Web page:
Subscribe to Inc. magazine
HUMAN RESOURCES

Let's Turn the Tables: The Answers

Advertisement

1. A list of inferences follows a statement. Mark each True, Probably True, Insufficient Data, Probably False, or False.

Two hundred students in their early teens voluntarily attended a recent weekend student conference in a midwestern city. At this conference, the topics of race relations and means of achieving lasting world peace were discussed, because these were the problems the students selected as being most vital in today's world.

  1. As a group, the students who attended this conference showed a keener interest in broad social problems than do most other students in their early teens.
    Probably true. Inference A is probably true because (as is common knowledge) most people in their early teens do not show so much serious concern with broad social problems. It cannot be considered definitely true from the facts given because these facts do not tell how much concern other young teenagers may have. It is also possible that some of the students volunteered to attend mainly because they wanted a weekend outing.
  2. The majority of the students had not previously discussed the conference topics in their schools.
    Probably false. Inference B is probably false because the students' growing awareness of these topics probably stemmed at least in part from discussions with teachers and classmates.
  3. The students came from all sections of the country.
    Insufficient data. There is no evidence for inference C. Thus there are insufficient data for making a judgment on the matter.
  4. The students discussed mainly labor relations problems.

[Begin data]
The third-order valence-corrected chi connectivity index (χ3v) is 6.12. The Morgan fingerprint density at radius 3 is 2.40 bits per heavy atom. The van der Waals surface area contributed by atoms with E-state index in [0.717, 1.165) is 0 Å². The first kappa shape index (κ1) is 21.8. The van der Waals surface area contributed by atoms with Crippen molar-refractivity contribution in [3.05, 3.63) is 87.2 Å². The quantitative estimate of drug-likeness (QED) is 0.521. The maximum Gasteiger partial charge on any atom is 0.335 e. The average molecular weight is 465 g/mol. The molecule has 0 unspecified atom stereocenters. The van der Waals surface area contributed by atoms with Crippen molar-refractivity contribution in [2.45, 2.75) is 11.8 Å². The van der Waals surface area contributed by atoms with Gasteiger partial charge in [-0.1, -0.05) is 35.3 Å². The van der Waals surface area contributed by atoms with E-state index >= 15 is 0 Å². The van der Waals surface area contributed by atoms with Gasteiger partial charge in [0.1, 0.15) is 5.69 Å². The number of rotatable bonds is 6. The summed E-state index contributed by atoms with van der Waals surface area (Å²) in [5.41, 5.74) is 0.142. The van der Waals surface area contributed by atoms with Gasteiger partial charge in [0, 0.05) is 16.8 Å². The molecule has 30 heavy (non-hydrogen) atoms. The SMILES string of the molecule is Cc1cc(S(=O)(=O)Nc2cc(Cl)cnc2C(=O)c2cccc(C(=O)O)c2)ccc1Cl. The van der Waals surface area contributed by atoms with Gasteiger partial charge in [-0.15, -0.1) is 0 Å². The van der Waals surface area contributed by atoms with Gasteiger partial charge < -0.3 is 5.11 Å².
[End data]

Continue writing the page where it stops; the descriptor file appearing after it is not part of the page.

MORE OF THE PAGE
False. Inference D is definitely false because it is given in the statement of facts that the topics of race relations and means of achieving world peace were the problems chosen for discussion.
  5. Some teenage students felt it worthwhile to discuss problems of race relations and ways of achieving world peace.
    True. Inference E necessarily follows from the given facts; it therefore is true.

2. If you think that the given assumption is taken for granted in the statement, mark the statement Assumption Made. If you think the assumption is not necessarily taken for granted in the statement, mark the statement Assumption Not Made.

Statement: We need to save time in getting there, so we'd better go by plane.

  1. Going by plane will take less time than going by some other means of transportation.
    Assumption made. It is assumed in the statement that the greater speed of a plane over the speeds of other means of transportation will enable the group to reach its destination in less time.
  2. There is plane service available to us for at least part of the distance to the destination.
    Assumption made. In order to save time by plane, it must be possible to go by plane.
  3. Travel by plane is more convenient than travel by train.
    Assumption not made. The statement has to do with saving time, and says nothing about convenience or about any other specific mode of travel.

3. For the purpose of this test, assume that everything in the short paragraph is true. The problem is to judge whether or not each of the proposed conclusions logically follows beyond a reasonable doubt from the information given in the paragraph. If you think that the proposed conclusion follows beyond a reasonable doubt (even though it may not follow absolutely and necessarily), mark the statement Conclusion Follows. If you think that the conclusion does not follow beyond a reasonable doubt from the facts given, mark the statement Conclusion Does Not Follow. Remember to judge each conclusion independently.

A study of vocabulary growth in children from eight months to six years old shows that the size of spoken vocabulary increases from zero words at age eight months to 2,562 words at age six years.

  1. None of the children in this study had learned to talk by the age of six months.
    Conclusion follows. The conclusion follows beyond a reasonable doubt since, according to the statement, the size of the spoken vocabulary at eight months was zero words.
  2. Vocabulary growth is slowest during the period when children are learning to walk.
    Conclusion does not follow. There is no information given that relates growth of vocabulary to walking.

Click here for the answers.

Last updated: Aug 1, 2006




Register on Inc.com today to get full access to:
All articles  |  Magazine archives | Livestream events | Comments
EMAIL
PASSWORD
EMAIL
FIRST NAME
LAST NAME
EMAIL
PASSWORD

Or sign up using: